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• Commentary by DJ Caruso, Shia LaBeouf and Sarah Roemer
• The Making of Disturbia
• Pop-up trivia
• Deleted Scenes
• Theatrical trailer
• Photo Gallery
• Music Video: This World Fair ‘Don’t Make Me Wait’
(Note: All screenshots are from the standard-def edition.)
Let’s re-do Rear Window with an urban legend angle for the suburbs, hopefully to push-start Shia LaBeouf’s mainstream career.
Shia LaBeouf; Sarah Roemer; David Morse; Carrie-Ann Moss; Aaron Yoo; Matt Craven
Junior recalcitrant Kale (LaBeouf) is saddled with three months of house arrest after popping his Spanish teacher. Naturally filling his bored days with voyeurism, he befriends the hot new next door neighbor (Sarah Roemer) and pisses off a possibly murderous homeowner (David Morse) who might be killing young ladies.
OK, so Rear Window was a grade-A piece of post-war urban alienation. Here we are, bundled together in the city, a chicken in every pot, the Nazis are dead and Germany? Well, they’ll get their shit together. But wait a second, this city actually blows. Now that I’m looking at them, I don’t trust anyone, especially those who look the most traditionally sane.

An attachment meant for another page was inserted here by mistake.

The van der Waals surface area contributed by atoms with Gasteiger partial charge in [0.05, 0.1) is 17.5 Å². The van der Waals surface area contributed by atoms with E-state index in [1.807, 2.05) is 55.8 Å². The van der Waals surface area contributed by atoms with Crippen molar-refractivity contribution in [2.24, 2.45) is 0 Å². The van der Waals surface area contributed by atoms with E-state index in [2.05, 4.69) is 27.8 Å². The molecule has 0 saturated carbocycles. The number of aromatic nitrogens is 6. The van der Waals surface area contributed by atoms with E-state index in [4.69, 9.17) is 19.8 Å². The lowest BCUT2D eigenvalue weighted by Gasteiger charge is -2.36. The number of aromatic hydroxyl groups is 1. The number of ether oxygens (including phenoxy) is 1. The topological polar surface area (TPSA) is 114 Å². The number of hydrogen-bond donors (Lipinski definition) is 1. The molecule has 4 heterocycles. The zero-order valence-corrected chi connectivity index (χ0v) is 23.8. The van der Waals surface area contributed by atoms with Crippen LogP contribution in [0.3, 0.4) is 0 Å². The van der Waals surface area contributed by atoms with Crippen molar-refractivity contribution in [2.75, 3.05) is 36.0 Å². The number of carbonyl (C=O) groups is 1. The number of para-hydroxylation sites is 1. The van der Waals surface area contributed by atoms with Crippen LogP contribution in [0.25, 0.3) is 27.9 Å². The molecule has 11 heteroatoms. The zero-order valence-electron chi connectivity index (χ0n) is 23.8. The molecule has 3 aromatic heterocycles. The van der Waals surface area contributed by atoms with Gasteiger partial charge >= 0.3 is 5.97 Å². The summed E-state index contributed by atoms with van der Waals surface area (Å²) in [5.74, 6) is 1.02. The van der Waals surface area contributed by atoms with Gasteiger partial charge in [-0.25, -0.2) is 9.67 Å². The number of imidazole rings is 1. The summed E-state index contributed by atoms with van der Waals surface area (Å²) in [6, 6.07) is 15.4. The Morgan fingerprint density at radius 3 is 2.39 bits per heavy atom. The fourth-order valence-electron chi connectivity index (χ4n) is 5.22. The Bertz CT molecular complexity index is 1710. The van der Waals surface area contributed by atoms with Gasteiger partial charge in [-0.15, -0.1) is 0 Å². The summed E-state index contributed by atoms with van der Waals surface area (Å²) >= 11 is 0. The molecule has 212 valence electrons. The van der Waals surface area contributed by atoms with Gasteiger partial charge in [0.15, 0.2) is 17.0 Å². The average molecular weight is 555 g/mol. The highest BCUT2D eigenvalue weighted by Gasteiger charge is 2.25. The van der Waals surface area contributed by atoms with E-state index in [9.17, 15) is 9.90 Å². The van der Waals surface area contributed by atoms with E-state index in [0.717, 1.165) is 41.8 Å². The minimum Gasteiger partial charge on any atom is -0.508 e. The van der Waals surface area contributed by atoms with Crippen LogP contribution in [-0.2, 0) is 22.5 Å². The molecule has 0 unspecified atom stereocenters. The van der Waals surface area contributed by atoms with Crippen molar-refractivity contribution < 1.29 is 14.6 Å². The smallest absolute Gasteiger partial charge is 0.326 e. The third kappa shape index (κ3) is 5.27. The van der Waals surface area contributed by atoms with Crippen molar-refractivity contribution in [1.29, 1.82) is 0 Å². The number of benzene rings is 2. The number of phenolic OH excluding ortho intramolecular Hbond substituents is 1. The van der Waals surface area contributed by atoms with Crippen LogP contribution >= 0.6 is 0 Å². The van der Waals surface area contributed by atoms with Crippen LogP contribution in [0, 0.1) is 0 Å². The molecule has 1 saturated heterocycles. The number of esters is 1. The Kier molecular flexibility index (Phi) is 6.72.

Disturbia, as written by Christopher B Landon and Carl Ellsworth and directed by DJ Caruso, moves the action to the suburbs (the place with the big buildings is just called ‘The City’. I expected The Tick to arrive in act three) and replaces Hitchcock’s wry worldview with much more familiar surroundings and suppositions.
Margot Kidder: still lookin’ good!
All of which is a way of building up to this: Disturbia, as a script and a general piece of work, is utter tripe. It has nothing to offer that isn’t deliberately on the nose. It plays to titillate and loves the jump scare. The suspense is built with Hot Topic friendly splashes of blood and nearly gratuitous corpses, with a fake-out death thrown in for good measure. I first saw the film at the lovely Starlight Six in Atlanta, which makes perfect sense in hindsight; made 30 years ago, this would have been the drive-in version of Rear Window.